A member of Jeremy Corbyn’s staff has been made Labour’s head of complaints, amid an ongoing anti-Semitism row.
Laura Murray had previously been criticised for intervening in anti-Semitism inquiries led by party staff.
The BBC has seen internal emails from last year in which Ms Murray offered her opinion on the handling of cases.
A leader’s office spokesman said any involvement had been a temporary arrangement while a new general secretary took up her post.
Labour has struggled to contain a long-running row over anti-Semitism. In February, it was reported that the party had received 673 complaints in 10 months alleging acts of anti-Semitism by its members.
The key role of head of complaints was advertised in March, with candidates given three days to apply.
Veteran Labour MP Dame Margaret Hodge – who has passed allegations of anti-Semitism to party officials for investigation – has called for a new, independent complaints process.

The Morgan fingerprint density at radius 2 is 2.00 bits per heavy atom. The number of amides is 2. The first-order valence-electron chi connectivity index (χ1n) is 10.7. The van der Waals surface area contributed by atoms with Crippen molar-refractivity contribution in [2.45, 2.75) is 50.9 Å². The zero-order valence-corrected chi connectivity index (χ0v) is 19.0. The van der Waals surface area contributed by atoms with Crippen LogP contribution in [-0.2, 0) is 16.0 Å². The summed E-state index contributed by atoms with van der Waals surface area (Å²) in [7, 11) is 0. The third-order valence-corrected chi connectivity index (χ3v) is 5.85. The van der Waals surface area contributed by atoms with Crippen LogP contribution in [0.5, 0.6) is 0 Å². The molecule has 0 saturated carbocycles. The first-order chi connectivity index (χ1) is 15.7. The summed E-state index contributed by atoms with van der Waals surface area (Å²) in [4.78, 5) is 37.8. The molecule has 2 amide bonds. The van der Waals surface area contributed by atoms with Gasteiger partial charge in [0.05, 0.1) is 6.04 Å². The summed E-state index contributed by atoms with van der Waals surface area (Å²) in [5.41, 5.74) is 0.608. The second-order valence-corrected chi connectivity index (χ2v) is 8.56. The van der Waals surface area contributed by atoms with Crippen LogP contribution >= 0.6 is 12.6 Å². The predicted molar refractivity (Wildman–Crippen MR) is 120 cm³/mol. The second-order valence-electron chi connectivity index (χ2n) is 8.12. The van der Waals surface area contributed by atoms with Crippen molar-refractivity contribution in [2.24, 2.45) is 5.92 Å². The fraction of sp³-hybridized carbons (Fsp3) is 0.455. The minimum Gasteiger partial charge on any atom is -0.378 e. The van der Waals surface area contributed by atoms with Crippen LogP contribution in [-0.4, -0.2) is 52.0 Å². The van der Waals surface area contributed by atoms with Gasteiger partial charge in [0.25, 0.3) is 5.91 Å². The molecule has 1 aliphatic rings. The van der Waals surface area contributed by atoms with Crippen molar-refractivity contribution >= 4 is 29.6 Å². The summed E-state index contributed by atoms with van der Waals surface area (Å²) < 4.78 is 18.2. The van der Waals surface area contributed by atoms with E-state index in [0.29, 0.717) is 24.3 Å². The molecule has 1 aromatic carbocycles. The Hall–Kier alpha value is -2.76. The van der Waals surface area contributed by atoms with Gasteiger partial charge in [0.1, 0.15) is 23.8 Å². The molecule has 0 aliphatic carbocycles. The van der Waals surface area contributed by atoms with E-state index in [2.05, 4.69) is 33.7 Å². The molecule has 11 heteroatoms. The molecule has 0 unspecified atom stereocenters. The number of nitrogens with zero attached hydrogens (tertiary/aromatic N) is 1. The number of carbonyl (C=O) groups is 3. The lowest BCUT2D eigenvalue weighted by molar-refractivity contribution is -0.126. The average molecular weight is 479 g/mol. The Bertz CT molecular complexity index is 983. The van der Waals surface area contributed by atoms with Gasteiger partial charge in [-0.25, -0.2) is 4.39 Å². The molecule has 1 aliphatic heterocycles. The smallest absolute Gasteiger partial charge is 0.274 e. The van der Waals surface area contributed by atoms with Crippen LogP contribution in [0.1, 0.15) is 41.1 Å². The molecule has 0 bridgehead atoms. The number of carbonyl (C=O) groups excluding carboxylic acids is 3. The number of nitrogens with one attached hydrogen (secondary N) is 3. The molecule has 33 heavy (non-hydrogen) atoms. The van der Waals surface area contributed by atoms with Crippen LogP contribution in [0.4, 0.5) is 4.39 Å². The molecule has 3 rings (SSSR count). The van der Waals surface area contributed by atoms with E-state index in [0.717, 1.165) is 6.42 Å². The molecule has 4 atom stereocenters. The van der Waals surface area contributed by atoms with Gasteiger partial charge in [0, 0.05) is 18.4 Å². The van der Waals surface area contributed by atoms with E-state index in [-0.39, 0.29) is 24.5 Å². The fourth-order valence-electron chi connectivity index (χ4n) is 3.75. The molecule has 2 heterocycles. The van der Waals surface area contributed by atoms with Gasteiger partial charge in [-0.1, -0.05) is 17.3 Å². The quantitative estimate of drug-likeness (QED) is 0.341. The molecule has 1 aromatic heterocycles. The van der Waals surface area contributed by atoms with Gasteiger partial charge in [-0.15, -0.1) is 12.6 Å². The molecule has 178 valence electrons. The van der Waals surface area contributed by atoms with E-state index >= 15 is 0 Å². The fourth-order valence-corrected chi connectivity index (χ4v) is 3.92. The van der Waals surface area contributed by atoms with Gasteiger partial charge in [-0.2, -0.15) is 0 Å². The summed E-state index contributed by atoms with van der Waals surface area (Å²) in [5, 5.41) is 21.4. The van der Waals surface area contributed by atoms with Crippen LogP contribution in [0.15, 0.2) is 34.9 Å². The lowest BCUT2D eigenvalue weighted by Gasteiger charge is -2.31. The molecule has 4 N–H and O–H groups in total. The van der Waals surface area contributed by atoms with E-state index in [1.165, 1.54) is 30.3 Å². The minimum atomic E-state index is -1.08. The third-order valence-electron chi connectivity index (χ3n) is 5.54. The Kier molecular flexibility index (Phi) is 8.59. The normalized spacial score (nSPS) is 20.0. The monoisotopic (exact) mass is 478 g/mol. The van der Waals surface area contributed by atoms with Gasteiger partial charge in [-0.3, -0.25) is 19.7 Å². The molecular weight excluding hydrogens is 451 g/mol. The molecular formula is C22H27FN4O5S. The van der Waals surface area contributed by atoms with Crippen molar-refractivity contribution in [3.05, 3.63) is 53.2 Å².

An outspoken critic of the Labour leadership’s handling of anti-Semitism, Dame Margaret said Ms Murray’s appointment was the result of a “bogus hiring process”.
However, some campaigners against anti-Semitism have defended Ms Murray, who worked on Mr Corbyn’s leadership campaign and is the daughter of Mr Corbyn’s aide Andrew Murray.
Jon Lansman, from the left-wing group Momentum, has said that Ms Murray has done more than anyone he knows to tackle anti-Semitism in the party.